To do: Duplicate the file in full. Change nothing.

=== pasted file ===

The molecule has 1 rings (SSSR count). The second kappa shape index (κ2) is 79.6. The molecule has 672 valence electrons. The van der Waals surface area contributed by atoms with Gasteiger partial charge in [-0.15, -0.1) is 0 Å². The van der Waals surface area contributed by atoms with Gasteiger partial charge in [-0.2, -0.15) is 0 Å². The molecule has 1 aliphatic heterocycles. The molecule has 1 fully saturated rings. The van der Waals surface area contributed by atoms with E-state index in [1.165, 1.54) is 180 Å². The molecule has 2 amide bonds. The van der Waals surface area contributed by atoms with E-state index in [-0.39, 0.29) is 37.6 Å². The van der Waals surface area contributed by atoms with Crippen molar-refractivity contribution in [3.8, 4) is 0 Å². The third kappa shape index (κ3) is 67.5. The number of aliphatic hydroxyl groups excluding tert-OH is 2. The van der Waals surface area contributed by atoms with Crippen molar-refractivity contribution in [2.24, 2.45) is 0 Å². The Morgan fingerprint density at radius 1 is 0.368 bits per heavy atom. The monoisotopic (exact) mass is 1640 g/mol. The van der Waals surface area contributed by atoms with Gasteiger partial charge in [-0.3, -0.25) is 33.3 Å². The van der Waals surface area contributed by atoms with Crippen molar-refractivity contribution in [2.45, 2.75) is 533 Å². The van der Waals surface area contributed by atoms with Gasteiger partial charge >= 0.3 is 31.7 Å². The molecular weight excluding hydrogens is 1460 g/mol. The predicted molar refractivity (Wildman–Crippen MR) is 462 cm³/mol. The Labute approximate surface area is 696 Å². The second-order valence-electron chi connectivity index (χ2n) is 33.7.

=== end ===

The molecule has 1 rings (SSSR count). The second kappa shape index (κ2) is 79.6. The molecule has 672 valence electrons. The van der Waals surface area contributed by atoms with Gasteiger partial charge in [-0.15, -0.1) is 0 Å². The van der Waals surface area contributed by atoms with Gasteiger partial charge in [-0.2, -0.15) is 0 Å². The molecule has 1 aliphatic heterocycles. The molecule has 1 fully saturated rings. The van der Waals surface area contributed by atoms with E-state index in [1.165, 1.54) is 180 Å². The molecule has 2 amide bonds. The van der Waals surface area contributed by atoms with E-state index in [-0.39, 0.29) is 37.6 Å². The van der Waals surface area contributed by atoms with Crippen molar-refractivity contribution in [3.8, 4) is 0 Å². The third kappa shape index (κ3) is 67.5. The number of aliphatic hydroxyl groups excluding tert-OH is 2. The van der Waals surface area contributed by atoms with Crippen molar-refractivity contribution in [2.24, 2.45) is 0 Å². The Morgan fingerprint density at radius 1 is 0.368 bits per heavy atom. The monoisotopic (exact) mass is 1640 g/mol. The van der Waals surface area contributed by atoms with Gasteiger partial charge in [-0.3, -0.25) is 33.3 Å². The van der Waals surface area contributed by atoms with Crippen molar-refractivity contribution in [2.45, 2.75) is 533 Å². The van der Waals surface area contributed by atoms with Gasteiger partial charge >= 0.3 is 31.7 Å². The molecular weight excluding hydrogens is 1460 g/mol. The predicted molar refractivity (Wildman–Crippen MR) is 462 cm³/mol. The Labute approximate surface area is 696 Å². The second-order valence-electron chi connectivity index (χ2n) is 33.7.